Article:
By Malcolm Todd
This significant survey of the background and tradition of Roman Britain spans the interval from the 1st century BC to the 5th century AD.
- Major survey of the background and tradition of Roman Britain
- Brings jointly experts to supply an summary of contemporary debates approximately this period
- Exceptionally extensive assurance, embracing political, financial, cultural and spiritual life
- Focuses on adjustments in Roman Britain from the 1st century BC to the 5th century AD
- Includes pioneering reports of the human inhabitants and animal assets of the island.
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Extra info for A companion to Roman Britain
Until the end of the second century B C , the inhabitants of developed hillforts like Danebury and Maiden Castle each controlled well-defined territories which they had gradually enlarged over the centuries (Sharples 1991; Cunliffe 1991). Whatever their precise composition, these dominant communities are usually viewed as strongly hierarchical in character, although this view has been challenged (Hill 1996). Individual social differences were generally muted in terms of material culture distinctions, the main exception being East Yorkshire, where the burial tradition provides insights into the complexities of individual social ranking (Parker Pearson 1999).
Some such explanation surely lies behind the symbols of ‘kingly’ status found at Folly Lane and Lexden. These considerations, which reflect on the personalities and the power of the British paramounts, are also a reminder of political mobility: kings could be installed and deposed during local factional rivalries and in all this the patronage of Rome was now a significant factor. In one possible scenario, if a paramount maintained his position and power by dispersing elite goods, acquired through the auspices of Rome, to his clients, then it would have been a simple matter for Rome to topple him by bringing the supply to an end or by favouring a rival.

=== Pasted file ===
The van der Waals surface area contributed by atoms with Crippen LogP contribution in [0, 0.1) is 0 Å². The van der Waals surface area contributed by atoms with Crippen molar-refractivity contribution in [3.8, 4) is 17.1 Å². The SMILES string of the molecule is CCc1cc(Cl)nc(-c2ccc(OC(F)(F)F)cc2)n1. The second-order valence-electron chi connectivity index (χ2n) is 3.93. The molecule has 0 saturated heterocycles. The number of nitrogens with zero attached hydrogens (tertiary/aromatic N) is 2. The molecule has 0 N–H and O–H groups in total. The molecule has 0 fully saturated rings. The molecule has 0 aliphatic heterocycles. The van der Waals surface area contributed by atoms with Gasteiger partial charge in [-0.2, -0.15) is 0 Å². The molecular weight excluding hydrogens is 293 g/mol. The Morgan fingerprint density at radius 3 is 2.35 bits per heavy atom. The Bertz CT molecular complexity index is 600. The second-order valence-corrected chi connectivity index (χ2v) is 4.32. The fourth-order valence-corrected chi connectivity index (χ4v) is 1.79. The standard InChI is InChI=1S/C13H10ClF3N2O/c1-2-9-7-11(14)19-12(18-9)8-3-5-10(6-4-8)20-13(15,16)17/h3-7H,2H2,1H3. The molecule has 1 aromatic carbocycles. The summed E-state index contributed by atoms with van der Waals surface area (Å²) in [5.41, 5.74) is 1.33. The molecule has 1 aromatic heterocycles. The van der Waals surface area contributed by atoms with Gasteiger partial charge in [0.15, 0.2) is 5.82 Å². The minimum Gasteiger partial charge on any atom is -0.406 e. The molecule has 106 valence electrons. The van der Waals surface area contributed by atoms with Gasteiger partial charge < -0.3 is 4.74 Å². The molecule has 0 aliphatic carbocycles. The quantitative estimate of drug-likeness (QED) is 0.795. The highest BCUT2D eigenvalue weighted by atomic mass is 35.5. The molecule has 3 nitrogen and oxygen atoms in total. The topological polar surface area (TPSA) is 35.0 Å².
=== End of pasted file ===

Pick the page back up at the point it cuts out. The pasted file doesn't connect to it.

Cunliffe and H. Sebire, Guernsey: An Island Community of the Atlantic Iron Age. Oxford, 125–7. —— 1997. Armorica and Britain: The Ceramic Evidence. In B. Cunliffe and P. de Jersey, Armorica and Britain. Oxford, 2–71. —— 2001. The Extraordinary Voyage of Pytheas the Greek. London. Cunliffe, B. and de Jersey, P. 1997. Armorica and Britain: Cross-Channel Relationships in the Late First Millennium B C . Oxford. de Jersey, P. 1997. Armorica and Britain: the numismatic evidence. In B. Cunliffe and P.
A companion to Roman Britain by Malcolm Todd